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Old 2020-04-16, 07:36   #1
jas
 
"Simon Josefsson"
Jan 2020
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Default Best use of high-memory machines?

Hi. I have a couple of machines with larger amounts of memory that I would like to use for the best purpose for GIMPS (with a slight personal bias towards actually making history and find a new prime). The machines have dual Xeon E5 CPUs with 8-12 cores each, such as 2x2673v3, 2x2640v2, 2x2670v1 and have 128GB or 256GB now but could be rearranged into fewer machines but with 512GB or even 1TB of RAM.



I'm doing PRP's now but that doesn't really utilize a lot of the memory. What are the other options?



It looks like P-1 factoring can make use of the memory, but I don't know how to benchmark this in a good way, can someone help? Is there a way to benchmark various parameters such as:


1) Number of CPU cores 1-24
3) Number of workers
2) Amount of memory 32GB, 64GB, 96GB, 128GB, 196GB, 256GB


Currently I am doing some P-1 factoring on my machines, but they are doing PRP's at the same time so it is hard to tell if the P-1 worker is working optimally.


Thanks,
Simon
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Old 2020-04-16, 13:47   #2
kriesel
 
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P-1 is the most memory-hungry of the TF, P-1, primality test sequence of working toward finding the next Mersenne prime by elimination. Up to at least 32GB per P-1 worker is useful. There are many exponents that have not had P-1 factoring applied, or only to very low limits. It's best to go for the full limits initially, not to low limits first as some users do. I suspect applying an entire Xeon to one P-1 worker would be best cache usage and performance. Test for yourself. For the B1 and B2 bounds, I recommend using the PrimeNet values on James Heinrich's site for the exponent;
https://www.mersenne.ca/exponent/332233123 for example.

The approach of testing to full limits immediately, without any other smaller-bounds runs, is what RDS has supported.
See https://www.mersenneforum.org/showpo...9&postcount=20 for test cases performed in gpuowl. These empirically confirmed the RDS position.

Also possibly useful or interesting background are https://www.mersenneforum.org/showpo...7&postcount=12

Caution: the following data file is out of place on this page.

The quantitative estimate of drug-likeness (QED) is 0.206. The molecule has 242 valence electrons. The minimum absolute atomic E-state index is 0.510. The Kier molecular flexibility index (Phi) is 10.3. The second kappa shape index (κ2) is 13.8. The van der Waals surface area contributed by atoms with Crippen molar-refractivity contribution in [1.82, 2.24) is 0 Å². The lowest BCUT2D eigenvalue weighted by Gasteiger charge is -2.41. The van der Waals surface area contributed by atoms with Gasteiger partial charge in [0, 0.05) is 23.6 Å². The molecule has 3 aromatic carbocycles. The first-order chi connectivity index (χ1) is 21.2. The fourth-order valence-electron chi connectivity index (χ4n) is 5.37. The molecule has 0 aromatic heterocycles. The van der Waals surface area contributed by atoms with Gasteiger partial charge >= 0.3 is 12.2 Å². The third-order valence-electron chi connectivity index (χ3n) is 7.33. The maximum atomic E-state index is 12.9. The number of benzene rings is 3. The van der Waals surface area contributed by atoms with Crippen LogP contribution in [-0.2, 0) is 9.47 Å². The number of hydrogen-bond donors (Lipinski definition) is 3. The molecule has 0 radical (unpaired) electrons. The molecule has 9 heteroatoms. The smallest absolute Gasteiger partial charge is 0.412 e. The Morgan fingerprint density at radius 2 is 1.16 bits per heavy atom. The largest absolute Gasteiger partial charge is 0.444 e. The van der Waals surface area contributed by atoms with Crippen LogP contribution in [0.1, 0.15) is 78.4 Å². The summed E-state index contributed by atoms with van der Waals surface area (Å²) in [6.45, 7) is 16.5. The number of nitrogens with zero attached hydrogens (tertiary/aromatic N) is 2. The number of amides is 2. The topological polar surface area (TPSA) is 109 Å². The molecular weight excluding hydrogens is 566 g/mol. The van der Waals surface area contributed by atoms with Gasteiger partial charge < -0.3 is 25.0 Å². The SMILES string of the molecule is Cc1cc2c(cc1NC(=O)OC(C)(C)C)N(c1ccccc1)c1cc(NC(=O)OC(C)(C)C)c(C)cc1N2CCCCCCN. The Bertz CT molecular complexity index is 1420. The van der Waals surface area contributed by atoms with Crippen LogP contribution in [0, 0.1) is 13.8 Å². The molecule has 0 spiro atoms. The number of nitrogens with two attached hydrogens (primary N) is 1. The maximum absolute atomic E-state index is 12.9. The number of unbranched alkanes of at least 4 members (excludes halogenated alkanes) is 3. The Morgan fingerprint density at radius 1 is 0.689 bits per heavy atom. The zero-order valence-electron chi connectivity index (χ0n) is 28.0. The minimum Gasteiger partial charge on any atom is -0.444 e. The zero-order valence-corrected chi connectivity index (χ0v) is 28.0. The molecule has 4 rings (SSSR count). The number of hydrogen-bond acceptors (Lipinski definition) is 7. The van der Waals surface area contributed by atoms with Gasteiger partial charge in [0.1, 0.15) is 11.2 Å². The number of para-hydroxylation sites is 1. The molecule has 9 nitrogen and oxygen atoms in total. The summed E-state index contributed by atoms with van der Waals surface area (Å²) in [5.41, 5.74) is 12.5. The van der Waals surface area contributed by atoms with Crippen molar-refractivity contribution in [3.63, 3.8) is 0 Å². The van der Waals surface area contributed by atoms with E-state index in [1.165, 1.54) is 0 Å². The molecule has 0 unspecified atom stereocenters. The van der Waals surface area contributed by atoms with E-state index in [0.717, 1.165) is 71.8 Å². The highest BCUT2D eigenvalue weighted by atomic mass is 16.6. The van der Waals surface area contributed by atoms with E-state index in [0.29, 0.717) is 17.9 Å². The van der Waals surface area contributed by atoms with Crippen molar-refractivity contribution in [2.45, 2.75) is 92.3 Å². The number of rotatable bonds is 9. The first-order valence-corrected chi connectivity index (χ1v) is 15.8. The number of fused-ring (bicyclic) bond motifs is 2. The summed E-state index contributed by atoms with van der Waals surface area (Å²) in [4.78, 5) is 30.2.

https://www.mersenneforum.org/showpo...4&postcount=17
https://www.mersenneforum.org/showpo...9&postcount=30

The best way to benchmark P-1 on your hardware is to make actual runs. The probability of finding a factor can be calculated using https://www.mersenne.ca/prob.php
I don't know whether homogeneous (all P-1 on a system) or heterogeneous (mixing P-1 and primality testing on one system) is better performance. With differing computation types there's need for a common basis of comparison. I usually use P-1 runtime vs. P-1factor odds x 2.04 LL tests or x 2 PRP tests.
Please post your benchmark results.

Last fiddled with by kriesel on 2020-04-16 at 14:00
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Old 2020-04-16, 17:07   #3
Prime95
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Sorry to disappoint you, but quantity of RAM is not an important ingredient in finding new Mersenne primes.

Yes, P-1 can use more RAM but it is only slightly beneficial.
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Old 2020-04-16, 17:54   #4
PhilF
 
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If finding huge (really huge) factors sounds interesting, you can put all that memory to use using GNFS or SNFS to find factors for the Cunningham Project.
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Old 2020-04-16, 18:13   #5
kriesel
 
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Quote:
Originally Posted by Prime95 View Post
Sorry to disappoint you, but quantity of RAM is not an important ingredient in finding new Mersenne primes.

Yes, P-1 can use more RAM but it is only slightly beneficial.
Having all memory channels populated improves benchmarks and performance, yes? With an existing system that's already populated with DIMMs of set size, that may mean having a lot more GB installed than is strictly necessary for the data size. For example, I don't need 16GB to run one worker, but it performs much better with two 8GB DIMMs than one on an i7-4790.

Last fiddled with by kriesel on 2020-04-16 at 18:17
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Old 2020-04-16, 19:40   #6
R.D. Silverman
 
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Quote:
Originally Posted by PhilF View Post
If finding huge (really huge) factors sounds interesting, you can put all that memory to use using GNFS or SNFS to find factors for the Cunningham Project.
Indeed. The best use of large memory machines would be to help Greg (frmky) with the
linear algebra. There is a big backlog. Lots of memory does not really help GIMPS.
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Old 2020-04-18, 12:46   #7
xilman
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Quote:
Originally Posted by R.D. Silverman View Post
Indeed. The best use of large memory machines would be to help Greg (frmky) with the linear algebra. There is a big backlog. Lots of memory does not really help GIMPS.
Seconded.
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